My other favorite exercise is water aerobics. The best thing about water aerobics, or really anything in a pool, is that my muscles feel the burn, but when I get out of the pool, my joints don't ache and hurt. It's also easily adaptable to your fitness level.
Good luck, and have lots of fun! Don't forget to experiment and see what works best for you, your schedule, and your body!
10-31-2006, 06:25 AM
Where can I begin with exercise when I'm so heavy and out of shape? I know I have to start somewhere, but just thinking of more than 10 minutes of aerobics almost makes me pass out! How did you work up to actual workouts? Will the few minutes here and there of silly dancing while cleaning or playing with the kids go towards boosting my fitness level?
You were right all along!
Remember, the basic is ... eat less and move more. 10 minutes of aerobics is more ... dancing with the kids is more ... a 10 minute walk is more.
You've got it my friend ... just do more!
10-31-2006, 06:43 AM
I did it! You can do it! I started at your weight and like the others, just started moving more. WALKING upstairs instead of yelling up to hubby... parking a little further away. Workouts began at 10-15 minutes..
Now, over a year later, I work out weightlifting 2-3 days a week 60 min each, yoga once a week, and some cardio!
BTW, congrats on your loss so far! AND, I see you're new. I invite you to join us on the 300+ board (people starting at or over 300 pounds) -- we're under "support forums". We have a very active exercise thread you might like. We set goals of minutes to exercise per month and track not only our own progress, but tally a group total -- we are striving for 200,000 minutes this YEAR (which is AWESOME!!). It's great for accountability!
Misti in Seattle
10-31-2006, 07:19 AM
Well I will chime in here and agree with the walking. I started at 298 and it WAS hard, yes it was!! :yes: I had to stop and rest, lean on poles, sit on rocks, etc., every few minutes. But you CAN do it! Just do what you can and don't feel as if you should be doing mega workouts. You will be amazed at how quickly you can start doing more bit by bit. Go for it!!!! :hug:
10-31-2006, 07:38 AM
BTW ... I'm not sure I've ever done an actual workout. From start to finish? I don't think so.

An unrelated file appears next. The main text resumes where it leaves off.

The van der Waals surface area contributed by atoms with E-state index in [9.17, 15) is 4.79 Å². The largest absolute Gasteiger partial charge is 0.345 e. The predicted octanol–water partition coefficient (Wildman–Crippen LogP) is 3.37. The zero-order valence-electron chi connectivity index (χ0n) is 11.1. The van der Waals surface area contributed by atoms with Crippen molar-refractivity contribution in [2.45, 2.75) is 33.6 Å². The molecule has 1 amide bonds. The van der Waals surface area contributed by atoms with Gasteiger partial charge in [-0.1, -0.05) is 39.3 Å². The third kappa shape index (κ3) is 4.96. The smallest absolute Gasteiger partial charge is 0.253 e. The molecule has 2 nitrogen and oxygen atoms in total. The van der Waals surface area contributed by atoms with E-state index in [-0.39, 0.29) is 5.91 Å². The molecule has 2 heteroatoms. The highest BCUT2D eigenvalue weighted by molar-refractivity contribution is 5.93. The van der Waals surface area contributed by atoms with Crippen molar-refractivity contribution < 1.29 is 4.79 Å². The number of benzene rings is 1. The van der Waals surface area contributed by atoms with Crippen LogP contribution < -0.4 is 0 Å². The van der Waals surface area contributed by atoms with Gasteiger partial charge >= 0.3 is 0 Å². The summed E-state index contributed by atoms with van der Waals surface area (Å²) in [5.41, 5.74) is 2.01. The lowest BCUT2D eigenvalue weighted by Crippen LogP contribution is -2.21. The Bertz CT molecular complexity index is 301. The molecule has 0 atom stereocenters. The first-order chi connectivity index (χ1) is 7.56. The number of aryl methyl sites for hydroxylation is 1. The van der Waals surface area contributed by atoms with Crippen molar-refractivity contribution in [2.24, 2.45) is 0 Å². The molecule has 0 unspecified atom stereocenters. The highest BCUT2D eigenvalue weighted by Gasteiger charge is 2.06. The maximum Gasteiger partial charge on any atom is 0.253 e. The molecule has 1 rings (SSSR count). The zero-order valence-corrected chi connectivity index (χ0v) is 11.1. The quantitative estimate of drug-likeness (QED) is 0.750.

10-31-2006, 08:19 AM
I'll put in another good word here for Leslie Sansone's Walk Away the Pounds workouts. I am almost 300 pounds and finally woke up one day about 2 weeks ago and just started doing it. I do a 30-minute 2-mile workout DVD with her at least 4 times a week, and it's perfect for me since I can't walk outside at that time (I exercise at about 4:15am, so it's still dark out, and not particularly safe). It's great for those of us who aren't particularly coordinated since it's really basic steps (mostly just walking in place, knee lifts, basic front kicks, and side steps). And she says throughout the entire workout that if you don't feel up to doing something, you can just walk in place or do smaller movements (i.e., you don't have to kick as high or lift your knee as high, etc.).
10-31-2006, 09:13 AM
Thanks everyone! I used to be in great shape, so it's hard to accept the physical limits I have now. I'll check out those ideas and pop in at the 300+ board. :)
10-31-2006, 02:50 PM
10 minute walks to start?
Pfah, I say! When I started, it was walking around the block. I think I might've put in 5 minutes. Maybe 4.
But people are right when they say that stamina builds surprisingly fast. But honestly, you can start with whatever. Sometimes, I know, even starting with a 10 or 15 minute walk sounds daunting, but luckily, you don't have to start there.
10-31-2006, 03:17 PM
I remember reading a story of a woman who walked to her mailbox and back as the beginning of her exercise journey. We all start somewhere.
10-31-2006, 03:58 PM
Please be encouraged...you CAN do this, like everyone has said.
When I started at 460 lbs, I could only lay on my bed and do movements along to a Sweatin To The Oldies tape by Richard Simmons. I progressed to doing portions of each song sitting on a chair, to doing the whole 50 min exercise tape while sitting.
And now I also use resistance bands for strength training, do water aerobics 3 times a week at the Y, and use a mini trampoline for about 45 seconds at a time, several times a day...trying to strengthen my legs.